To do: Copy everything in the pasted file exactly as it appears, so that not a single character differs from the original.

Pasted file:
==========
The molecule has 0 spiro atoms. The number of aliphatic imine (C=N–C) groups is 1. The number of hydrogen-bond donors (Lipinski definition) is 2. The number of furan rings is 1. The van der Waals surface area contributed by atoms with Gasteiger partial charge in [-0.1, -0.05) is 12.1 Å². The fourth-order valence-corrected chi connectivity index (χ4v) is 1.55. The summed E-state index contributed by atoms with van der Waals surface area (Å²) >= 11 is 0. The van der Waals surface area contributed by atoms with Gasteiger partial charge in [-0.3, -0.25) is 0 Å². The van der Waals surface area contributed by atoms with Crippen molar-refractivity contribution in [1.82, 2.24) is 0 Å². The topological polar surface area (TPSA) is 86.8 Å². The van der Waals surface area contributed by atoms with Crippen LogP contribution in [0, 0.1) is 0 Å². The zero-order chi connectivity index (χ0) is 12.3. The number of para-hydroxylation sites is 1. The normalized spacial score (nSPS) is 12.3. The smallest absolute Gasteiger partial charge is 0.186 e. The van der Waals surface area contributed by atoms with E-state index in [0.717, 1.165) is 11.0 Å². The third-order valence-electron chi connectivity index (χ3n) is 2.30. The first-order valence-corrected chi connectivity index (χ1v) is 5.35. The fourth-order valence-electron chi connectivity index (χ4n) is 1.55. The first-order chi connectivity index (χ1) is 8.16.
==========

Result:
The molecule has 0 spiro atoms. The number of aliphatic imine (C=N–C) groups is 1. The number of hydrogen-bond donors (Lipinski definition) is 2. The number of furan rings is 1. The van der Waals surface area contributed by atoms with Gasteiger partial charge in [-0.1, -0.05) is 12.1 Å². The fourth-order valence-corrected chi connectivity index (χ4v) is 1.55. The summed E-state index contributed by atoms with van der Waals surface area (Å²) >= 11 is 0. The van der Waals surface area contributed by atoms with Gasteiger partial charge in [-0.3, -0.25) is 0 Å². The van der Waals surface area contributed by atoms with Crippen molar-refractivity contribution in [1.82, 2.24) is 0 Å². The topological polar surface area (TPSA) is 86.8 Å². The van der Waals surface area contributed by atoms with Crippen LogP contribution in [0, 0.1) is 0 Å². The zero-order chi connectivity index (χ0) is 12.3. The number of para-hydroxylation sites is 1. The normalized spacial score (nSPS) is 12.3. The smallest absolute Gasteiger partial charge is 0.186 e. The van der Waals surface area contributed by atoms with E-state index in [0.717, 1.165) is 11.0 Å². The third-order valence-electron chi connectivity index (χ3n) is 2.30. The first-order valence-corrected chi connectivity index (χ1v) is 5.35. The fourth-order valence-electron chi connectivity index (χ4n) is 1.55. The first-order chi connectivity index (χ1) is 8.16.